Another division occurred in 1992, led by former Grace Seminary professor John C. Whitcomb forming Conservative Grace Brethren Churches, International. The issue of dissension was open membership to individuals who had not been baptized by triune immersion, although the larger issue had more to do with Whitcomb himself. His strong personality along with beliefs such as "second-degree separation," which defines that Christians should not only be separated from "the world" and theological liberals, but also theological conservatives who cooperated with them, brought strife and, "Due to his insistence on issues such as this, his colleagues at the Grace Seminary found it increasingly difficult to work with him." He was dismissed from Grace Seminary in 1990, and consequently formed the Conservative Grace Brethren Association, which became the starter organization for the denomination to follow.[5]

Beliefs[edit]

Twelve articles, adopted in 1969, are presented by the fellowship as their statement of faith on the following issues - the Bible, God, Jesus Christ, the Holy Spirit, Man, Salvation, the Church, the Christian life, Ordinances, Satan, Second Coming, and Future Life. They are generally dispensational, and pretribulational in eschatology.

Ministries[edit]

Encompass World Partners (formerly Grace Brethren International Missions), CE National, Brethren Missionary Herald Company and Women of Grace USA are ministries formed by the FGBC to help fulfill their mission of making Jesus known. Grace College and Seminary in Winona Lake, Indiana is associated with the FGBC. FGBC headquarters are maintained in Winona Lake, and the annual conference is held there. Today (2003) the Fellowship of Grace Brethren is made up of over 265 churches in the United States and Canada, with a membership of over 30,000. There are 23 districts cooperating with the Fellowship, and over 1100 churches have been formed outside North America. Worldwide attendance in Grace Brethren Churches is estimated to be 600,000 people.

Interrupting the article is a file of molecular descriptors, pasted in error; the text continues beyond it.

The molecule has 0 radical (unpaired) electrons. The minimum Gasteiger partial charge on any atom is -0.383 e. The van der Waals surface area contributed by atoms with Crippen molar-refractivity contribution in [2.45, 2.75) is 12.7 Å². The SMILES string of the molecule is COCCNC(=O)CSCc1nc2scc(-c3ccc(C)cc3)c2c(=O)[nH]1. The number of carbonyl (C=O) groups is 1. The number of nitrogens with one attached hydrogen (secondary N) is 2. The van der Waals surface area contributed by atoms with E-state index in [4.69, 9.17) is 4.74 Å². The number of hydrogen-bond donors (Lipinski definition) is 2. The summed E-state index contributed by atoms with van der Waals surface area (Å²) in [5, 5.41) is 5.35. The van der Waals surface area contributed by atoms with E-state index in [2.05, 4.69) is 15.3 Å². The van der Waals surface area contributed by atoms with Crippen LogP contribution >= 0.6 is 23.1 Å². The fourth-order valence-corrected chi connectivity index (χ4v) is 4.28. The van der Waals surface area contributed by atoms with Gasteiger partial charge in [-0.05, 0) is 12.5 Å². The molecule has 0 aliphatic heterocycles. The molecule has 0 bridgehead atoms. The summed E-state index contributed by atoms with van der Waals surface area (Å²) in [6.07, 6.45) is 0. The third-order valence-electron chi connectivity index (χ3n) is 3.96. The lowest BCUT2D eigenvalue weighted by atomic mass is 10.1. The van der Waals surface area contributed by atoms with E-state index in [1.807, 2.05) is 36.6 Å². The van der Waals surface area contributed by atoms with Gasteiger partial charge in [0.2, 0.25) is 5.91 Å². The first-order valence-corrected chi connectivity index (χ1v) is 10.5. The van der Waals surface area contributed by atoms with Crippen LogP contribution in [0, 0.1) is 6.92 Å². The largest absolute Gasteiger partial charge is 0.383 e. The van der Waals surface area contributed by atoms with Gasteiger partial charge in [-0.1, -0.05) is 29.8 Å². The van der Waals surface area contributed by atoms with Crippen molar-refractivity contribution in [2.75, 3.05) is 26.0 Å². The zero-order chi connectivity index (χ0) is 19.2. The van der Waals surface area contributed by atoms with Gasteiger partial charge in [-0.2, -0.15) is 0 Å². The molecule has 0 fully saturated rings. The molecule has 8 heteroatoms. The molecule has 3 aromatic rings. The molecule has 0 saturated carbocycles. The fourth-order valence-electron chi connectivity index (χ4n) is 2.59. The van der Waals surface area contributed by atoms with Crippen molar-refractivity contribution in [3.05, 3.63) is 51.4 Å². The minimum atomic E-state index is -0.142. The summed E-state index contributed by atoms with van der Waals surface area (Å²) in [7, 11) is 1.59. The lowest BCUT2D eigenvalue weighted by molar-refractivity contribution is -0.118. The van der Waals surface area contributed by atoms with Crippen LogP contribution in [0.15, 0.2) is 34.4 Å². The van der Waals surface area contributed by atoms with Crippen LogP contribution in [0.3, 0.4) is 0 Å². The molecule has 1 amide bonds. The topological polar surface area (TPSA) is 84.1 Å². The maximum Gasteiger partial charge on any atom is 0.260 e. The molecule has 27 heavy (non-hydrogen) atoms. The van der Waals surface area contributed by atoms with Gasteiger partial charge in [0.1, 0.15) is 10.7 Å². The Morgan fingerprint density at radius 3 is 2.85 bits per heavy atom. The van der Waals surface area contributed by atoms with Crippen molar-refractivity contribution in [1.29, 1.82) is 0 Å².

Notes[edit]

  1. ^ Clouse, Robert G. (Summer 1988). "Brethren and Modernity: Change and Development in the Progressive/Grace Church". Brethren Life and Thought 33: 205–17. OCLC 45189112. 
  2. ^ Homer A. Kent, Sr., Conquering Frontiers: A History of the Brethren Church. Winona Lake: BMH Books, 1972.[page needed]
  3. ^ Todd Scoles, "A Household Divided," in Restoring the Household: The Quest of the Grace Brethren Church. Winona Lake, BMH Books, 2008[page needed]
  4. ^ Martin, Dennis. "What Has Divided the Brethren Church". Brethren Life and Thought 21 (2): 107–19. 
  5. ^ Clouse, Robert G. (Sum–Fall 1997). "Changes and Partings: Division in the Progressive/Grace Brethren Church". Brethren Life and Thought 42 (3–4): 187–9. 

References[edit]

  • Handbook of Denominations, by Frank S. Mead, Samuel S. Hill, & Craig D. Atwood
  • Finding our Focus: A History of the Grace Brethren Church, by David R. Plaster (2003) BMH Books
  • A Saint in Glory Stands: The Story of Alva J. McClain, Founder of Grace Theological Seminary, by Norman B. Rohrer (1986) BHM Books

External links[edit]